With yesterday, Thursday 10th September, being World Suicide Prevention Day, I want to talk about a cause of suicidal thoughts that I feel is being overlooked. I’ve spoken about the fact that I struggle with the symptoms of IBS (Irritable Bowel Syndrome) before on my blog when I wrote this post on tips to deal with a day when you aren’t feeling like your usual self which is relevant to everyone as we all have bad days, but was inspired by my struggle with IBS symptoms.
Digestive issues can be quite a taboo and embarrassing topic but I wish it wasn’t because our digestion is so key to…well everything really! If your digestion is a bit out of whack it can leave you feeling very unwell and tired. And of course, we all have days where our tummy’s seem to a bit upset for one reason or another, but in the normal run of things, these days aren’t too often so they don’t interfere with our lives too much. But when you have a chronic gut issue such as IBS, these bad tummy days can occur more frequently than good tummy days, and when this continues over a long period of time, it can really start to take a toll on your mental state.
To give you an insight into how IBS can affect a person’s mental wellbeing, I’m going to share with you a bit of my own story:
I first started to notice that things were not functioning like they used to in the last year of school (when I was 17). It’s fairly common for someone to experience their first symptoms around this age. I didn’t have a clue what was going on and was doing a lot of desperate googling. I was confused about what was happening to me and it eventually led me to developing disordered eating because I became scared of so many foods and scared of eating certain amounts of food, because of how it might affect my tummy. During that last year of school, I was still eating, but eating rather minimally, in order to reduce the risk of getting symptoms which might put me out of action at a time when I desperately needed to be in tip-top form for studying for my exams. The summer after that final year was when I realised that this method of avoiding food wasn’t a sustainable way to manage my symptoms as I had lost too much weight which was now affecting other parts of my body. But even at that point, when I was seeing GPs and gastroenterologists, I struggled to get across that it wasn’t that I had any issue with food, food was the one who had an issue with me! I don’t think I even fully understand this at the time.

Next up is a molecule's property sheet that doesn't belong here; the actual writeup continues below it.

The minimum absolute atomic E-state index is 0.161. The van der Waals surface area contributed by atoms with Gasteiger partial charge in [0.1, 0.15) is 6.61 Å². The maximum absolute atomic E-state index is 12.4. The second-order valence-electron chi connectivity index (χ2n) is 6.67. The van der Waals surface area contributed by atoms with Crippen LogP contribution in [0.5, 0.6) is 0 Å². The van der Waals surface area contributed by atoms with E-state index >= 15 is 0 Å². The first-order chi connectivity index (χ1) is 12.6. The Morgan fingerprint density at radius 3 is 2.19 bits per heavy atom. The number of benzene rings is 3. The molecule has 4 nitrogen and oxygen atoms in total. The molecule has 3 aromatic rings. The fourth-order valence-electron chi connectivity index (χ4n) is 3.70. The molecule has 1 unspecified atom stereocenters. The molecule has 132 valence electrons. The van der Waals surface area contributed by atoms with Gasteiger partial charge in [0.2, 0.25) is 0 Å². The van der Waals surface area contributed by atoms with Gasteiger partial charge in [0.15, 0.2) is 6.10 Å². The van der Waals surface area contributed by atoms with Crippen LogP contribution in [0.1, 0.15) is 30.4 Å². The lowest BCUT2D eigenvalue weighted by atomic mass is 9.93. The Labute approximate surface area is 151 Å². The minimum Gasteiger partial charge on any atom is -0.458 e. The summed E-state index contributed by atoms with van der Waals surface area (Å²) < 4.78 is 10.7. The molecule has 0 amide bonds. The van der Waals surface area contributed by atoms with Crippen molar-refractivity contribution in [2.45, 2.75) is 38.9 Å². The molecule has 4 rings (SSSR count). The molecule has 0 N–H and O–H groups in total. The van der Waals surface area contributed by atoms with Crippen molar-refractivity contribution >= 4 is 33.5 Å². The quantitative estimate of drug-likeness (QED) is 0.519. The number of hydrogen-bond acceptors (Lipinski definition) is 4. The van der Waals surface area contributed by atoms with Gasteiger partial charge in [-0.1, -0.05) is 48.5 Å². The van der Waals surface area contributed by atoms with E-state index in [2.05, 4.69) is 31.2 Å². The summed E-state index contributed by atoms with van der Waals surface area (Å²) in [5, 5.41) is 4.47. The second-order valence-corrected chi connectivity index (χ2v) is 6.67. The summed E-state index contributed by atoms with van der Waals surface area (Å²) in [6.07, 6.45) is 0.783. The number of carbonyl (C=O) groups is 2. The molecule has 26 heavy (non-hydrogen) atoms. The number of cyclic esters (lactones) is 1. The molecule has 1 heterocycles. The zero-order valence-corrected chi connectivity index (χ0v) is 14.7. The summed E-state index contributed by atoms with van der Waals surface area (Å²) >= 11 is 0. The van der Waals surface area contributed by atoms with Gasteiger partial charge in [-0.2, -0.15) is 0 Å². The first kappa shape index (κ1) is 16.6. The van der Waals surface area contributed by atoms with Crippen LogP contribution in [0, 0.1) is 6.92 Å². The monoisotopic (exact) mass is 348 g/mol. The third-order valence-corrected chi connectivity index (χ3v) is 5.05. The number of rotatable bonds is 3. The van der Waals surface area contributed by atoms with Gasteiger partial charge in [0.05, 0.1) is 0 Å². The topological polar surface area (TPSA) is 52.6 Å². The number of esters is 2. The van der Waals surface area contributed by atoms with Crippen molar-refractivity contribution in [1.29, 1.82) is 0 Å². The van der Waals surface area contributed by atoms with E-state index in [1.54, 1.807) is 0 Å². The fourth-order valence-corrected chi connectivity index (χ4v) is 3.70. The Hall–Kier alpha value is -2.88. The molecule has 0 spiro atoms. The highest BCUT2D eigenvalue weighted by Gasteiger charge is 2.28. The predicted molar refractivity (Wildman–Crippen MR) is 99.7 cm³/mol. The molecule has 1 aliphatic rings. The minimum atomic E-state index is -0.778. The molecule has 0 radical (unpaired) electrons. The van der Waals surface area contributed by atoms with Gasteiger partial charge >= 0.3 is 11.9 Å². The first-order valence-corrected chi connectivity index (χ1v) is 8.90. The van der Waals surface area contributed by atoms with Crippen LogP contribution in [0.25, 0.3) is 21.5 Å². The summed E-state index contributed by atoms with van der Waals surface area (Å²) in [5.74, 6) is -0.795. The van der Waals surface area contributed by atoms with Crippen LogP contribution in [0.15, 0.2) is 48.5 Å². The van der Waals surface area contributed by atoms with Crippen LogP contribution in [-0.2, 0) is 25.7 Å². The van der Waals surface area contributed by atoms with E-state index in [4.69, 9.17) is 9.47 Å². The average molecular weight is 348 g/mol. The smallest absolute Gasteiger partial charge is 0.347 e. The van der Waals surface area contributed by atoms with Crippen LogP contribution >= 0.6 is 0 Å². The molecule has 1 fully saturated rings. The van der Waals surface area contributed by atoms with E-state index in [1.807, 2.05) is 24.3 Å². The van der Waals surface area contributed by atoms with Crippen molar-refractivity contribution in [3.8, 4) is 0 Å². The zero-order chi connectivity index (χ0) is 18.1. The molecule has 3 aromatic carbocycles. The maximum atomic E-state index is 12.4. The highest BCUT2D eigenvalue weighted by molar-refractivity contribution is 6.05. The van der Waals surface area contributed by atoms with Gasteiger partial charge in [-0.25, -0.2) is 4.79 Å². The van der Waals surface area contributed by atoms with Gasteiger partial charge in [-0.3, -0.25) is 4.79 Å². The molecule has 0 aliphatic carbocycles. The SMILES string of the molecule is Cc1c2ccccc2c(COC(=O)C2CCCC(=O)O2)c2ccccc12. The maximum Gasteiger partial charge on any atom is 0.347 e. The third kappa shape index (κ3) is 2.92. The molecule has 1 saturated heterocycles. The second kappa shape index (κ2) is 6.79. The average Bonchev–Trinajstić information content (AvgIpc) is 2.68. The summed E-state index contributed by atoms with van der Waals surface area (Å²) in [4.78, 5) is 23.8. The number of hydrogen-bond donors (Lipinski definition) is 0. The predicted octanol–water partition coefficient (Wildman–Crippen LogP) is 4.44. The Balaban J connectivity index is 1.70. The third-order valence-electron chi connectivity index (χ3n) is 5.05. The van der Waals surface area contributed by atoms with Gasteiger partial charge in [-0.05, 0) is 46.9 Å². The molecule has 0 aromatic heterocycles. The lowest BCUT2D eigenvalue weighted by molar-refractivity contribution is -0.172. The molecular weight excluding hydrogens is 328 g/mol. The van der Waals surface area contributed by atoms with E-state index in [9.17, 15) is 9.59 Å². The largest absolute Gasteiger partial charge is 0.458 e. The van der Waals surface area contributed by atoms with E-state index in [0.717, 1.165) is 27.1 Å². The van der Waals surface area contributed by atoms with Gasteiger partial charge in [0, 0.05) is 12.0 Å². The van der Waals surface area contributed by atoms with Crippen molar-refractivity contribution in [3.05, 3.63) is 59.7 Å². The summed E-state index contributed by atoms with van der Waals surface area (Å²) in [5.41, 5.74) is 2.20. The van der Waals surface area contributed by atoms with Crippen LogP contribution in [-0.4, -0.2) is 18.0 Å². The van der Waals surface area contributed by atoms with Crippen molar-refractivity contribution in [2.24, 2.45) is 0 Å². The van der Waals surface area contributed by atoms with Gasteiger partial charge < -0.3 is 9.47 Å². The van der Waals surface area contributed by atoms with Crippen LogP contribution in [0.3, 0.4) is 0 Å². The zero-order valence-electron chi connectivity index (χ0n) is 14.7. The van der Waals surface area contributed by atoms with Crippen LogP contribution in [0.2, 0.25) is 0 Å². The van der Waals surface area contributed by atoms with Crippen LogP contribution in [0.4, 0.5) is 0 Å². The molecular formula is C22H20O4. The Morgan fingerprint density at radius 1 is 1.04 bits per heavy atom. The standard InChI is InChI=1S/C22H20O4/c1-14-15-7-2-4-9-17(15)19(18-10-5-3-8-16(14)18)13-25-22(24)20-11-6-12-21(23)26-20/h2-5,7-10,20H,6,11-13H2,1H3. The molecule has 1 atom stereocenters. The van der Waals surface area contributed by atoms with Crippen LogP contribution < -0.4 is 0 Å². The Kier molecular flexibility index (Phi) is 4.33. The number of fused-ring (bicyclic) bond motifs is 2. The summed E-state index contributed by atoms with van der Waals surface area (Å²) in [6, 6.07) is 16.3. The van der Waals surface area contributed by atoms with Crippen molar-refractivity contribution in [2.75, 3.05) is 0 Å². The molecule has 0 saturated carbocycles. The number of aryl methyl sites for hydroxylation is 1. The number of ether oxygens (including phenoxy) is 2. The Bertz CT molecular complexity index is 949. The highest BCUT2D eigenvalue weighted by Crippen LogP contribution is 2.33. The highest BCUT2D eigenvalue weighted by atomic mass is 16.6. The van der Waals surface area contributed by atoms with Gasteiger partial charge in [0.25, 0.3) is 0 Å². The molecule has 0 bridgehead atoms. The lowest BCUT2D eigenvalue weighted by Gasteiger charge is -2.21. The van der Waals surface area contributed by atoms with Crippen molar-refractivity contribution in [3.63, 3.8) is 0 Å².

Fast forward to today and I’m now back to being a healthy weight as I’ve learnt that the uncomfortable symptoms are sadly just something I have to put up with and that I just have to keep eating despite them. But there is many a day when I just feel sick of feeling sick. I used to enjoy cross country running but never feel well enough anymore to do any exercise besides gentle walking. And I used to be pretty content with my figure but now I’m forever bloated and hide behind loose clothing. It’s been about 3 years now that I’ve been feeling this way, and though there have been periods when I have felt much better mixed in between those years, I do struggle with not being able to see a light at the end of the tunnel. And for me it’s here where the suicidal thoughts begin to creep in. When you start to feel hopeless and miss the person you once were. It’s like a feeling of grief for the girl I once was and I don’t know if I’ll ever get back to being her.
One day when I was feeling very low about it all I googled, “IBS is making me want to kill myself,” and I discovered that I was definitely not alone. As well as finding many personal stories from fellow sufferers, there were in fact a bunch of scientific articles on the topic (I’ve linked a few down below if you want to have a read at them.)
The conclusions of all the scientific articles were the same. More needs to be done. People suffering with the illness should be offered psychological support such as therapy. IBS can seem like an annoying but not very serious issue, but the feelings of hopelessness and despair that come with it can have serious consequences.
I was so glad to read that I wasn’t alone in what I was experiencing, but also angry that IBS sufferers the world over are just being given medication to alleviate the physical distress without ever being asked about whether they’re also experiencing any mental distress. After all, it’s rather difficult to have a happy mind when you don’t have a happy body.
Fortunately I have come across various resources to help me feel less alone in this daily battle with my gut. My two favourite Instagram accounts to turn to when I’m having a bad tummy day are My IBS Life who shares hilariously relatable memes about IBS, you’ve GUT this, and CISFA UK who are a UK charity supporting people with all types of chronic illness. My IBS Life has also recently started a YouTube channel which I would highly recommend checking out if you’re struggling with IBS.
There are also plenty of websites and charities that have been set up for those dealing with IBS which I will leave linked at the end of this post. I’ve also linked suicide helplines if any of you need to talk to someone. So as you can see, we are definitely getting somewhere with making gut health more of a discussion in society, but I definitely feel we’ve still a brave bit to go until the mental impact of IBS is looked at rather than just the physical side of things.
Articles and studies looking at the mental impact IBS can have:
The IBS Network, www.theibsnetwork.org
Guts UK, gutscharity.org.uk
International Suicide and Emergency Hotlines, www.opencounseling.com/suicide-hotlines